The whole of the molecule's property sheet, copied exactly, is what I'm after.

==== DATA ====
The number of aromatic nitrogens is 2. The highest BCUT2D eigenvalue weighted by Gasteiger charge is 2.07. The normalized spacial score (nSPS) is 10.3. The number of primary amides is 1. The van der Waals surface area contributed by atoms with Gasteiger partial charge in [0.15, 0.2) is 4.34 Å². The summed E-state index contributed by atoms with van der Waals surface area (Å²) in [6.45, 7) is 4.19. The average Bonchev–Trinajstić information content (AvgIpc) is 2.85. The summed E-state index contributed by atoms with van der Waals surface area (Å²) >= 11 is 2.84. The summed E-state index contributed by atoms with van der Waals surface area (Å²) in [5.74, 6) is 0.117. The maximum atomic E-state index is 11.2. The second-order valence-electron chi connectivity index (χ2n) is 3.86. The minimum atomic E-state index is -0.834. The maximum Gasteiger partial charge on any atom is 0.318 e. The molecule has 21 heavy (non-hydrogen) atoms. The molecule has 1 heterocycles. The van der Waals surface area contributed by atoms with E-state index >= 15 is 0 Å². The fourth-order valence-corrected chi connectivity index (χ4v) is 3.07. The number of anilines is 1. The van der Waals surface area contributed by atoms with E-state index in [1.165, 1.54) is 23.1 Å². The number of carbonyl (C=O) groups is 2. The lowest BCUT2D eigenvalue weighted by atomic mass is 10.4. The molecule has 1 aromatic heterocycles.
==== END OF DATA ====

The number of aromatic nitrogens is 2. The highest BCUT2D eigenvalue weighted by Gasteiger charge is 2.07. The normalized spacial score (nSPS) is 10.3. The number of primary amides is 1. The van der Waals surface area contributed by atoms with Gasteiger partial charge in [0.15, 0.2) is 4.34 Å². The summed E-state index contributed by atoms with van der Waals surface area (Å²) in [6.45, 7) is 4.19. The average Bonchev–Trinajstić information content (AvgIpc) is 2.85. The summed E-state index contributed by atoms with van der Waals surface area (Å²) >= 11 is 2.84. The summed E-state index contributed by atoms with van der Waals surface area (Å²) in [5.74, 6) is 0.117. The maximum atomic E-state index is 11.2. The second-order valence-electron chi connectivity index (χ2n) is 3.86. The minimum atomic E-state index is -0.834. The maximum Gasteiger partial charge on any atom is 0.318 e. The molecule has 21 heavy (non-hydrogen) atoms. The molecule has 1 heterocycles. The van der Waals surface area contributed by atoms with E-state index >= 15 is 0 Å². The fourth-order valence-corrected chi connectivity index (χ4v) is 3.07. The number of anilines is 1. The van der Waals surface area contributed by atoms with E-state index in [1.165, 1.54) is 23.1 Å². The number of carbonyl (C=O) groups is 2. The lowest BCUT2D eigenvalue weighted by atomic mass is 10.4. The molecule has 1 aromatic heterocycles.